New Delhi: India on Tuesday said it has "noted" the report and the statement made by the UK government that British assistance to India in planning Operation Bluestar to flush out militants from the Golden Temple in 1984 was "purely advisory" and "limited".
"The UK government has kept the Indian government informed on this matter and has also just shared the outcome of the UK government`s enquiry with us. We have noted the report and the statement made," the Spokesperson in the External Affairs Ministry said here.
Presenting a report before the British Parliament, UK Foreign Secretary William Hague today said British military`s role in the 1984 Operation Bluestar to flush out militants from the Golden Temple was "limited" and "purely advisory".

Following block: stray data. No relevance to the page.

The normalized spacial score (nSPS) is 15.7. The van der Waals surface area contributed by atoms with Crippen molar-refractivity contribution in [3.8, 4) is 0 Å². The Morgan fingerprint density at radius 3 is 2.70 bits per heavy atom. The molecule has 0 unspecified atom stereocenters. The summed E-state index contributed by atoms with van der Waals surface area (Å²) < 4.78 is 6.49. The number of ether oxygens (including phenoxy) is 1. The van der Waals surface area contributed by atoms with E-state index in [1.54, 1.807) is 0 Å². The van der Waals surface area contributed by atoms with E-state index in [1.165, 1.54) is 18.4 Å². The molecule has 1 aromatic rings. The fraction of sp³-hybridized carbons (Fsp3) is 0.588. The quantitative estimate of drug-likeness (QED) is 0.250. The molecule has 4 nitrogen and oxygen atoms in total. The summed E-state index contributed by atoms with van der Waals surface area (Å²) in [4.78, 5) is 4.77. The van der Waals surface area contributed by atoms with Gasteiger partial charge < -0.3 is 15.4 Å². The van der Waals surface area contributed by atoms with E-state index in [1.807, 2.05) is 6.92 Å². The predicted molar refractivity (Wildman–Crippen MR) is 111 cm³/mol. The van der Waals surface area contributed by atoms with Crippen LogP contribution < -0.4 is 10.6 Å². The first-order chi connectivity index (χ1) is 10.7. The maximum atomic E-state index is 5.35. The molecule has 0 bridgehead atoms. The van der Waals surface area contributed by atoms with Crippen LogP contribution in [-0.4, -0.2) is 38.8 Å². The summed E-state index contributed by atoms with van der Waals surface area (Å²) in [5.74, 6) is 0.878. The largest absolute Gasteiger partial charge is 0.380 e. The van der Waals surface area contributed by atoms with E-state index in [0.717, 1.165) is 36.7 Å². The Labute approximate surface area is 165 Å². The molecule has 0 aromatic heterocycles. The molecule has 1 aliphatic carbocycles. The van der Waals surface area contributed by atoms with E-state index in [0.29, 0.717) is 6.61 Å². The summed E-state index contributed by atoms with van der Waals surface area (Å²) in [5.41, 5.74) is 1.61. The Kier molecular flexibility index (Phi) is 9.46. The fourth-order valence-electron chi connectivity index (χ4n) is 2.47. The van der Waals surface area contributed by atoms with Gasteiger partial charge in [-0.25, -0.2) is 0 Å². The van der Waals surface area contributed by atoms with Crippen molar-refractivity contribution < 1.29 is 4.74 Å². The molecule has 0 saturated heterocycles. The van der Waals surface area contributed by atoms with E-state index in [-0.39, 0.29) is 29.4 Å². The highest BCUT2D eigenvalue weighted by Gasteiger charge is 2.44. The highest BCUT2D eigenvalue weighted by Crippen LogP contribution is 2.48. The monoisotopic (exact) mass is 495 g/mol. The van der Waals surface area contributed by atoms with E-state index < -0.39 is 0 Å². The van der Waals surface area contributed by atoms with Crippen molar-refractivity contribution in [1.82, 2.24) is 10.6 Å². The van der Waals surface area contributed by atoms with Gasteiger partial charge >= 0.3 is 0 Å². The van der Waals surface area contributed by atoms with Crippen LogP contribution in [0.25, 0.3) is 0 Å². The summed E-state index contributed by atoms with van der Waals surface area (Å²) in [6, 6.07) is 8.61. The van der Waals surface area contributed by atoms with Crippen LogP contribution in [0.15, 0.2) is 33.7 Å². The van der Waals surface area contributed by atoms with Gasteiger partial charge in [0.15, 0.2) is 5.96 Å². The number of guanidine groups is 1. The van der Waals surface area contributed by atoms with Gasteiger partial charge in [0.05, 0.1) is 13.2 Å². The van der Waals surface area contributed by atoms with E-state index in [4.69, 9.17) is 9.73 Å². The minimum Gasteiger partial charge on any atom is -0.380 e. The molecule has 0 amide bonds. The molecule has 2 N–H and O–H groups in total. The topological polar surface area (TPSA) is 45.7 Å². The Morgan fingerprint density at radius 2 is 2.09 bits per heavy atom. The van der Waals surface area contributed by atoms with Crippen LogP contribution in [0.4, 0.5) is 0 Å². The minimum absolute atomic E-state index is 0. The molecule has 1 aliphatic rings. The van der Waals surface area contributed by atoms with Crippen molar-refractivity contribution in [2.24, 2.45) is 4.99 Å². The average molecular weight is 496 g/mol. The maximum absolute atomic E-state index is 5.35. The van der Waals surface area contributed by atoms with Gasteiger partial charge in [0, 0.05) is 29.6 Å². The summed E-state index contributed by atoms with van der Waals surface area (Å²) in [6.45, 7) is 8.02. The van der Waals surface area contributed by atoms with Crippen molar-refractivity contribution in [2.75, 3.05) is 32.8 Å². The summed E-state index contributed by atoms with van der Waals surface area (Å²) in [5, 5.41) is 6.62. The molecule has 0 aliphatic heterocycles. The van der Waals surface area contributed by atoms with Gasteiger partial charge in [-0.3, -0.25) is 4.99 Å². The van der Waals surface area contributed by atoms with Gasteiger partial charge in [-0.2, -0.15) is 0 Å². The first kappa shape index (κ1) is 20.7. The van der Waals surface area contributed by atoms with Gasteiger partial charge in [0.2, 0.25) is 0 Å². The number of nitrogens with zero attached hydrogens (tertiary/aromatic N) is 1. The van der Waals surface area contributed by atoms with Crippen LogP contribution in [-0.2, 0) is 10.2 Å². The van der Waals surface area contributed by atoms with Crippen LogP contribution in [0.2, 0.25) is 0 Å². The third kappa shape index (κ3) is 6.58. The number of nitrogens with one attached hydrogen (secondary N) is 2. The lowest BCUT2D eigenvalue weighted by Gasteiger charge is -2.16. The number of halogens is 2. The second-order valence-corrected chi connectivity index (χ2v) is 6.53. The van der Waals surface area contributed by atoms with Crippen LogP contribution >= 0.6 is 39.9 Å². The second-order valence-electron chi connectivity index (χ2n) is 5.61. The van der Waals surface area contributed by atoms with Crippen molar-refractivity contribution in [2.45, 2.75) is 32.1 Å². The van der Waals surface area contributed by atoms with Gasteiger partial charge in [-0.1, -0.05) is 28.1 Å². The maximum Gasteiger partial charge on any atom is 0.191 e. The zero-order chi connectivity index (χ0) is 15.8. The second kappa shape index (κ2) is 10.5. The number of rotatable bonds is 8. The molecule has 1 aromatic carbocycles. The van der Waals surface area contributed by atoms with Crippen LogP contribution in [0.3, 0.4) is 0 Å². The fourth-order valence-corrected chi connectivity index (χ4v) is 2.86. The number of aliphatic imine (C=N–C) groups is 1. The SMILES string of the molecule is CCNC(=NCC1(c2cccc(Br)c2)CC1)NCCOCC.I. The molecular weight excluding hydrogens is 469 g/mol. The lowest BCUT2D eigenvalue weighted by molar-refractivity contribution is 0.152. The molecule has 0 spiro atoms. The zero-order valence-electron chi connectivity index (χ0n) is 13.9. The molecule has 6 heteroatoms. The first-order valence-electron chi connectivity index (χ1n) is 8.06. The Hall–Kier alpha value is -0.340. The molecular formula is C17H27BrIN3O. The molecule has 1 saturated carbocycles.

Hague said the UK played no role in the actual operation that took place at the Golden Temple in Amritsar.
In a statement on the conclusion of an inquiry into alleged British assistance provided by then Prime Minister Margaret Thatcher, Hague said, "The report concludes that the nature of the UK`s assistance was purely advisory, limited and provided to the Indian government at an early stage in their planning."
An analysis of nearly 200 files and 23,000 documents has confirmed that a "single British military adviser" travelled to India between February 8 and 19, 1984, to advice Indian intelligence services on contingency plans that they were drawing up for operations against the armed dissidents in the temple complex, including ground reconnaissance of the site.
The probe was ordered by Prime Minister David Cameron after documents released under a 30-year declassification rule stated that an officer of the elite Special Air Service travelled to Delhi and advised the Indian government as it framed plans for removing the militants in February 1984. The information evoked a sharp reaction by some Sikh bodies in India and abroad.